New York -- Adelphia Communications’ four-year sojourn through the bankruptcy courts came to an end Wednesday after U.S. Bankruptcy Judge Robert Gerber approved a reorganization plan for assets in California, New York and Ohio that will be transferred to Comcast.
The reorganization plan dealt with two Adelphia joint ventures -- Century-TCI and Parnassos -- in which Adelphia will transfer its interests to Comcast. Comcast already owns 25% of the Century-TCI venture (which has 640,000 subscribers in Los Angeles) and 33% of the Parnassos JV, which has 408,000 subscribers in Western New York and Ohio. Coupled with Gerber’s approval Tuesday of a motion to allow the sale of the bulk of Adelphia assets to Time Warner and Comcast, and Adelphia’s long and winding road through bankruptcy is essentially completed.
“We’re extremely pleased with the court’s rulings of today and yesterday, which represent major milestones on the way toward the expected July 31 close of our sale to Time Warner Cable and Comcast,” Adelphia chairman and CEO William Schleyer said in a statement. “With two major court hurdles cleared in 48 hours, we believe we are on track to close the sale on July 31. We remain focused on obtaining expeditious FCC approval of our sale.”
While there are still some minor administrative things to be done concerning the bankruptcy, it is essentially over. And it wasn’t easy.
Adelphia filed for Chapter 11 bankruptcy protection in June 2002 in the wake of a massive accounting scandal that resulted in four of its top executives being charged in federal court with fraud and conspiracy. Two of those executives -- former chairman John Rigas and his son former chief financial officer Timothy Rigas were convicted and sentenced to 15 years and 20 years in prison respectively. The Rigases are appealing their convictions.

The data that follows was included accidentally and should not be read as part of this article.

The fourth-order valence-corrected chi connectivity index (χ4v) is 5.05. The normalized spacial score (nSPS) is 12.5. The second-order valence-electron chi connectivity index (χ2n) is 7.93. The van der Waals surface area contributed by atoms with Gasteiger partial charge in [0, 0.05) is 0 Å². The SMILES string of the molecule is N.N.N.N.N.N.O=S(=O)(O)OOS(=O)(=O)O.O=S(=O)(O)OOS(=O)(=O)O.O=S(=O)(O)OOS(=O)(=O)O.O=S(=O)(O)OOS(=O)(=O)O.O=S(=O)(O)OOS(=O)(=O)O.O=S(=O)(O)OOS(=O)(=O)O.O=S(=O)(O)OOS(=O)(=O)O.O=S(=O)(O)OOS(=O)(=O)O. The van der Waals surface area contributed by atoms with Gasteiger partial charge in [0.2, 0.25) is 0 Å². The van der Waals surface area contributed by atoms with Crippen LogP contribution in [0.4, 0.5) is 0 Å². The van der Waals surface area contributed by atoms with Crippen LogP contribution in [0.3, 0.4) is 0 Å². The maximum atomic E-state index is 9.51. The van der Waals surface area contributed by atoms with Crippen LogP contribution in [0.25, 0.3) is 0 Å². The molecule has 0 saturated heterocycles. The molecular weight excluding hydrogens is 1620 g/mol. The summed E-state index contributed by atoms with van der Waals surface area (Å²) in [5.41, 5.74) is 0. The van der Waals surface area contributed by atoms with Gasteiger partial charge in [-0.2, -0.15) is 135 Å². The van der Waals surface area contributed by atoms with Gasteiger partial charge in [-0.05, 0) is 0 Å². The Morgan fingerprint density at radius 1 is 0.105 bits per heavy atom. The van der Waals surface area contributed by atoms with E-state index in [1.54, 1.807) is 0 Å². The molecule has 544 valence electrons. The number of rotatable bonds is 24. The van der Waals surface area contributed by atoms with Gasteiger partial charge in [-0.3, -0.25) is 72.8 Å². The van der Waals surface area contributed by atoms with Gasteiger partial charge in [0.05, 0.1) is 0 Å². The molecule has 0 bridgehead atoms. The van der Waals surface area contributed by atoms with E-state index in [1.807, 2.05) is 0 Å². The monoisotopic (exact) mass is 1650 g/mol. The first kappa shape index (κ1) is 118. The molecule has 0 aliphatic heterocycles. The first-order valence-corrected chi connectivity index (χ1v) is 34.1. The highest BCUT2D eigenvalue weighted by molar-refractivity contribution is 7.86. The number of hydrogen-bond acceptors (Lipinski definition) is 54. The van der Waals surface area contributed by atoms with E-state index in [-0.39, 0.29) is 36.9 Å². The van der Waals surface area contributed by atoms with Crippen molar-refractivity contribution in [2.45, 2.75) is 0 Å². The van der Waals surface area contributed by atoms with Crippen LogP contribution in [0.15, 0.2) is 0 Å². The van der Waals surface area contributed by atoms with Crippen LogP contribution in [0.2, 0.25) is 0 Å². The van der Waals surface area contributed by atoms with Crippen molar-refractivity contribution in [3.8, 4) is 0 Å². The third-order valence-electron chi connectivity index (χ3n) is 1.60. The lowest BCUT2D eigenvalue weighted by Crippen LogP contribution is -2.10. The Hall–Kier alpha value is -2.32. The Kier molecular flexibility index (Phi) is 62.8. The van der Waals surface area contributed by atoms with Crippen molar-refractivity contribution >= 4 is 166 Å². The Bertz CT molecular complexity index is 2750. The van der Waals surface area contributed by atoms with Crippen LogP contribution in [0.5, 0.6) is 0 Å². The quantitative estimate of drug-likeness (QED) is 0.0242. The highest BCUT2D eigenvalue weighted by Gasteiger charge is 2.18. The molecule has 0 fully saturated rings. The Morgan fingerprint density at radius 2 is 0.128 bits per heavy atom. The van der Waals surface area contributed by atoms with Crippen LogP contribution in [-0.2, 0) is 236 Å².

After announcing in April 2005 that it would sell its assets to Time Warner and Comcast for $17.6 billion in cash and stock, Adelphia spent the better part of a year battling with its bondholders, who threatened to derail the sale by not agreeing to a reorganization plan. In May, frustrated that it still couldn’t reach agreement with bondholders after months of negotiations, Adelphia proposed allowing the sale to go through without the approval of creditors, which Gerber permitted on Tuesday.
After the Judge’s Wednesday order, Adelphia attorney Marc Abrams thanked the court for its “absolutely tireless efforts into preventing these cases from entering a zone that could have been potentially disastrous.”
“The ship has been righted,” Abrams continued. “I think we are on a good and profitable path.”
Next on Adelphia’s plate is to muster approval of the deal from the FCC. Last week FCC chairman Kevin Martin said that the agency would act on the Adelphia acquisition in mid-July.
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